As another financial year comes to a close it was another year in which investors were rewarded for investing in growth assets. Australian shares returned 14.1%, International shares 14.7% and infrastructure 12.4%. On the other hand cash was 1.8% and Australian fixed interest returned 0.2%

Over the past year the American economy has found a new gear. For more than seven years the recovery proceeded at a lacklustre pace, propped up mainly by a resilient consumer. More recently, business- and industrial-focused areas have provided positive momentum to the overall growth picture. The Purchasing Managers’ Index (PMI), a measure of manufacturing activity, recently rose to 52.7, indicating expansionary conditions. In addition, corporate profits, which came under pressure in 2015 and 2016, have rebounded, surging more than 13% in the first quarter. Taken in combination with strengthening wage growth and retail sales, these conditions point to accelerating growth in the second half.

European equities
are now showing signs of recovery after concerns around political risk, which have weighed on returns over the last year, have eased following anti-EU party defeats in Dutch and French elections this year. However, there continue to be risks around the rise of populist sentiment. The improvement in the euro-zone’s growth rate has been broad-based and supported by several factors. It is the beneficiary of a sharp improvement in global economic activity, particularly in the U.S. and China

Japan’s Tankan business conditions survey improved a bit more than expected and points to ongoing reasonable economic growth.

Chinese business conditions PMIs mostly rose in June consistent with a stabilisation or modest improvement in growth after a modest slowing.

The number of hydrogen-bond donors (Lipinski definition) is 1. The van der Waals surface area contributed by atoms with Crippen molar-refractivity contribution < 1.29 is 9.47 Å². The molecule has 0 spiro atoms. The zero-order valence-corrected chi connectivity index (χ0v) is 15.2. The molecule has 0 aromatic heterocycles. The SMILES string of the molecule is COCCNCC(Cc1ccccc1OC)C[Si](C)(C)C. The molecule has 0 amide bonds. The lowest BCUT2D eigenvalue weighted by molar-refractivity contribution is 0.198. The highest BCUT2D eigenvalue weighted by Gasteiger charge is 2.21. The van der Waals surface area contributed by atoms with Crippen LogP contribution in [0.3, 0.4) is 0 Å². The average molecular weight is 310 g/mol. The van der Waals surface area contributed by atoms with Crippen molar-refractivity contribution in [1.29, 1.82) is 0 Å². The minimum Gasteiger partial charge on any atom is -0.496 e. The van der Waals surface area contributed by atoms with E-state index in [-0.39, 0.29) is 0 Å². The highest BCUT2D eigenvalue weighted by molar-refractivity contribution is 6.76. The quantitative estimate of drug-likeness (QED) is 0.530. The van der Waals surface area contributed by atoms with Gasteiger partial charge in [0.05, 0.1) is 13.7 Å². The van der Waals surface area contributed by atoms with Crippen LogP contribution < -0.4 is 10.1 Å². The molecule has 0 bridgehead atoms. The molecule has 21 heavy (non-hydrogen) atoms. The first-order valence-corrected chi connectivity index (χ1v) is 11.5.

Australian data was mostly on the strong side.
 The Australian Industry Group's business conditions PMIs were solid in June, retail sales rose nicely for the second month in a row in May pointing to solid consumer spending in the June quarter, the ANZ job ads survey remained strong pointing to solid jobs growth and the trade surplus rebounded in May as coal exports recovered after the impact of Cyclone Debbie and gas exports rose strongly as LNG projects complete. However, it would be wrong to break out the champagne just yet as building approvals fell sharply in May confirming that home building activity is set to slow and low wages, high underemployment and the July surge in power prices will weigh on consumer spending going forward. In other data, home prices bounced back in June after seasonal weakness in May but momentum in Sydney and Melbourne is continuing to slow and the Melbourne Institute's Inflation Gauge showed continuing benign inflation.

Shares are vulnerable to a further short term setback
 as we go through the seasonally weak September quarter with the back up in bond yields on central bank exit talk looking like it has further go and risks remaining around President Trump and North Korea. However, valuations remain mostly okay, global monetary conditions are set to remain easy and profits are improving on the back of stronger global growth, so we continue to see the broad 6-12 month trend in shares remaining up. Australian shares are likely to end the year higher but will likely remain relative underperformers compared to global shares.

Low yields and a gradual uptrend in them point to low returns from sovereign bonds.

National residential property price gains are expected to slow,
as the heat comes out of Sydney and Melbourne. Perth and Darwin are near the bottom and other capitals are likely to see moderate growth.

Cash and bank deposits are likely to continue to provide poor returns, with term deposit rates running around 2.5%.